Performance Considerations For JSV Scripts
By templedf on Feb 05, 2009
One of the new features coming in Grid Engine 6.2u2 is job submission verification (JSV). The basic idea is that on both the client side and the server side, you have the ability to add scripts that can read through all the job submission options and accept, reject, or modify the job. JSV will open up a whole new world of possibilities that didn't exist before, and it will largely end the need for qsub wrapper scripts.
Because the server-side JSV scripts are executed by the qmaster for every job, there are performance considerations that must be taken into account. In order to limit the performance impact, the qmaster will manage the JSV scripts the same way load sensor scripts are handled, i.e. they are started once and kept alive as a separate process instead of starting them once per job. Nonetheless, what happens inside the scripts can still have a big impact on qmaster performance.
In a test, Roland (who still isn't blogging!) set up some DRMAA submission clients to hammer the master with job submissions. With no server-side JSV scripts, the clients were able to do 900 job submissions per second\*. With a simple server-side Perl JSV script to change the job name, the clients were only able to submit 700 jobs per second. A similar JSV script written in Tcl yielded the same results. With a similar JSV script written in Borne shell, however, the clients were only able to submit 3 jobs per second. No, that isn't a typo. While languages like Perl and Tcl are able to process numbers and strings natively, Borne shell has to rely on forking off other commands. Those forks are expensive and, even in a simple JSV script, yield major performance penalties. For these reasons, I actually recommend the Java™ language for writing server-side JSV scripts. Not only do you get access to the all the great built-in and external libraries, but you also get access to JGDI, letting you talk to the qmaster without forking an SGE command-line tool. (Thanks to Jython, JRuby, Rhino, et al, you can get the same benefits from languages other than just the Java language.)
Let me repeat that point to make sure it comes through loud and clear. If you use a shell script as a server-side JSV script, you will trash your cluster's job submission rate. That's not just for DRMAA jobs or for certain users. That's for the entire cluster.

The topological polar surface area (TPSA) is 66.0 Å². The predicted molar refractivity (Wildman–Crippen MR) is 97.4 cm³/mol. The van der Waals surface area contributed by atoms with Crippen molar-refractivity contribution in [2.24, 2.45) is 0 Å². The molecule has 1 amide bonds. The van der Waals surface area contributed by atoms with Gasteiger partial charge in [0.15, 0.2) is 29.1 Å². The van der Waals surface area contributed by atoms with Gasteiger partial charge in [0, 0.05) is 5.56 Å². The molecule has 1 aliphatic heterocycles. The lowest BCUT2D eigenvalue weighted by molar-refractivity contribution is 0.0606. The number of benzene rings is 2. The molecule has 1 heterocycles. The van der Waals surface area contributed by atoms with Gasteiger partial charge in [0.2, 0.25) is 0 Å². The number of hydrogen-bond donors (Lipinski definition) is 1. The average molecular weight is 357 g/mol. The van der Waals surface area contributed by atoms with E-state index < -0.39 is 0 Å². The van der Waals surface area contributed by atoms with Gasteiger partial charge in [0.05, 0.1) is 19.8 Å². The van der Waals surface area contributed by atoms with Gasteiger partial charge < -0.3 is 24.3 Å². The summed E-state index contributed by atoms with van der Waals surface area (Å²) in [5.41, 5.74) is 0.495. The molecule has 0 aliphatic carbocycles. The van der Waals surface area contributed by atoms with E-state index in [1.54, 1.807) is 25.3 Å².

On the client side, the story is a bit simpler but still similar. For every job submission, each client-side JSV will be started. (An array job counts as a single job in this regard.) That makes sense because qsub is started once for every job submission, and the JSV scripts can't outlive the qsub that launched them.
For DRMAA the implications are a little different. The JSV scripts are still started for every job submission, even though the DRMAA client remains running between submissions. (A DRMAA bulk job is an array job and hence still counts as a single job in this respect.) Roland used DRMAA clients in his test because they're very fast at job submissions. Using client-side JSV scripts affects that in much the same way as on the server side. And as with the server-side scripts, shell scripts have more of an effect than scripts written in a higher-level language. If you figure there's about 200ms overhead for every fork & exec, you could easily add several seconds to each job submission. A DRMAA client without client-side JSV scripts can easily submit over 100 jobs per second. With even a single client-side JSV script that runs no further commands, your submission rate drops to less than 5 jobs per second. Use with caution!
The JSV feature in 6.2u2 is extremely powerful, but as I've explained, you have to use it with care. When used with appropriate caution, however, JSV provides a fairly easy answer to some of the traditionally thorny issues for SGE administrators.
\* Roland achieved that submission rate with a Sun x4100M2 with two dual core AMD 2.8GHz processors running Solaris 10 as the master.